HCV is on many people’s minds here at the 2006 IAC for two important reasons. First of all, because HCV and HIV are spread in many of the same ways, a large number of people are co-infected with the two viruses at once. Second, because HCV causes liver failure, it magnifies the hepatoxicity of antiretroviral drugs.
I had the opportunity to attend a session on HCV yesterday, which covered several HCV-related studies. These studies ranged from HCV prevalence in Zanzibar to HCV risk factors among incarcerated Canadian youths. The information covered was all fascinating, but it was a comment from a member of the audience that really caught my attention. The young man was involved with the Committee of 10,000, an HCV advocacy organization from California. I regret not having a voice recorder, but his question as I remember it was this:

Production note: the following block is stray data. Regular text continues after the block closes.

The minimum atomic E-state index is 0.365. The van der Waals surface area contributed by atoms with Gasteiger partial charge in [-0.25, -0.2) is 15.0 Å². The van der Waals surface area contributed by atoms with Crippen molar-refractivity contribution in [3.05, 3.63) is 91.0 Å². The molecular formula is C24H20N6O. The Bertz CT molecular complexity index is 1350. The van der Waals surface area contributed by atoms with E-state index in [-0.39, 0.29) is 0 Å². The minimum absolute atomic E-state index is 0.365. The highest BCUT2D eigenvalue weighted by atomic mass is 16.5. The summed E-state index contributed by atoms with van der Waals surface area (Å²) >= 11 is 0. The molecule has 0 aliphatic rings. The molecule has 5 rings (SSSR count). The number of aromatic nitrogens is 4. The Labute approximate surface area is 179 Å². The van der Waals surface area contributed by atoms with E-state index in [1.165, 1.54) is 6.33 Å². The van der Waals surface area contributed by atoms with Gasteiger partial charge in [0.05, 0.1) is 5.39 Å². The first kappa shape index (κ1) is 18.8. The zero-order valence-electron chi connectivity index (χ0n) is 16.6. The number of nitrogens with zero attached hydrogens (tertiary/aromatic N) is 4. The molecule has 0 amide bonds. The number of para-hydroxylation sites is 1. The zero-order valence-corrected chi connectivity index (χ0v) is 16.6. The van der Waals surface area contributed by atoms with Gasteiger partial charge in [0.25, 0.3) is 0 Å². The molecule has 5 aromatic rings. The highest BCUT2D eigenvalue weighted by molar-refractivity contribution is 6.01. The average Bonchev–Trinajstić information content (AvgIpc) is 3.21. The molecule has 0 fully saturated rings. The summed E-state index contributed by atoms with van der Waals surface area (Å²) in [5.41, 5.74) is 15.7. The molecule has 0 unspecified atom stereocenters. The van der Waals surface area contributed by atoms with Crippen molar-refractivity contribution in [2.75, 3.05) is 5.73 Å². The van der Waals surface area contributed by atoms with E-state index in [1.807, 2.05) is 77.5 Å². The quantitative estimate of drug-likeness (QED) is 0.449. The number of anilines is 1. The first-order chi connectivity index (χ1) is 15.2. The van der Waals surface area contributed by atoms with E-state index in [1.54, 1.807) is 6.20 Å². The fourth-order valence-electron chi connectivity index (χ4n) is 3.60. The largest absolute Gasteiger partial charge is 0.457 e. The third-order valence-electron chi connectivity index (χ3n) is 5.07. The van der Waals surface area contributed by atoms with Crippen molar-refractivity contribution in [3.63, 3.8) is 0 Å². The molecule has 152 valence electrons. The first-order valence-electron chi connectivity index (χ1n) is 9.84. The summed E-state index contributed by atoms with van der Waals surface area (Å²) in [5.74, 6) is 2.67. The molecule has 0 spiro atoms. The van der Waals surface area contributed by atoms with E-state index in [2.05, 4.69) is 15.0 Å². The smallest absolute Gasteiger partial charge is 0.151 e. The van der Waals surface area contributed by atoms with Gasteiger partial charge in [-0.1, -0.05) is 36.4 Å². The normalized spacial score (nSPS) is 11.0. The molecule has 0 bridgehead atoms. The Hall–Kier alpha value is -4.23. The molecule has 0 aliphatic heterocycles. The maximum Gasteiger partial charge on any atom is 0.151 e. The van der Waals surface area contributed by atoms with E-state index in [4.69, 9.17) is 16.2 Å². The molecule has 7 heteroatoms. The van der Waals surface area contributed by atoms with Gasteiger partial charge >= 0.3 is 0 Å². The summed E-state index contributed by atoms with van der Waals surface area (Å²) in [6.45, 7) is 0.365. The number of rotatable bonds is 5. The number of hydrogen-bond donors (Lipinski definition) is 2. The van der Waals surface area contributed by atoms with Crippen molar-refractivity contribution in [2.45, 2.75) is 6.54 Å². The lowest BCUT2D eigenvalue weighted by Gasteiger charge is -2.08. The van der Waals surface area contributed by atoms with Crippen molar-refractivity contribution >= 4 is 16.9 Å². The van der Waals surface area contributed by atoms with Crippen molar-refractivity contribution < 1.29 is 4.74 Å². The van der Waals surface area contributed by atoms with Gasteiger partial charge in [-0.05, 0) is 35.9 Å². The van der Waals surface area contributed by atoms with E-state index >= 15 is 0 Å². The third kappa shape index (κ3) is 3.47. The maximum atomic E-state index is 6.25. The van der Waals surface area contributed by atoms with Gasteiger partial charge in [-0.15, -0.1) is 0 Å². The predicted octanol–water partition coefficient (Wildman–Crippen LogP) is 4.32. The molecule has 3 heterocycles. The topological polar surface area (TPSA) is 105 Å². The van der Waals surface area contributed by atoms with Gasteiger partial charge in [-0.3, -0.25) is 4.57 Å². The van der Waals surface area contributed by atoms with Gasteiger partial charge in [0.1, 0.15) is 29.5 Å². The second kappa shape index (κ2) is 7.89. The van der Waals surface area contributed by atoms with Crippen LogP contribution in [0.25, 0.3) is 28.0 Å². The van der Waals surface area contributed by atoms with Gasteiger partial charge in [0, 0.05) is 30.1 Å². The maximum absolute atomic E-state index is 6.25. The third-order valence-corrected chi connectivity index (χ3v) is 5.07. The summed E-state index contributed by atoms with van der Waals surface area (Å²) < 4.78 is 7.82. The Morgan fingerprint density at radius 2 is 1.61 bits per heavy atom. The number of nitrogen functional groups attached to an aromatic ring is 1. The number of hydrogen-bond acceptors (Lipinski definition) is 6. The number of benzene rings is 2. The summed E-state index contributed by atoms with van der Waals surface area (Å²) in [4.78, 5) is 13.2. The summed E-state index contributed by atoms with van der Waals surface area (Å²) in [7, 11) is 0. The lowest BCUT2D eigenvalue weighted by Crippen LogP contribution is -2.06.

We know that the people at risk for HCV are the same as those at risk for HIV. We also know that HCV kills almost as many people as HIV, and infects more than three times as many. With those things in mind, why are we not using our thousands of HIV testing sites to also offer screening and testing for HCV?
What do you think?
I responded in the comment section, and I'm cross-posting here -- after the jump.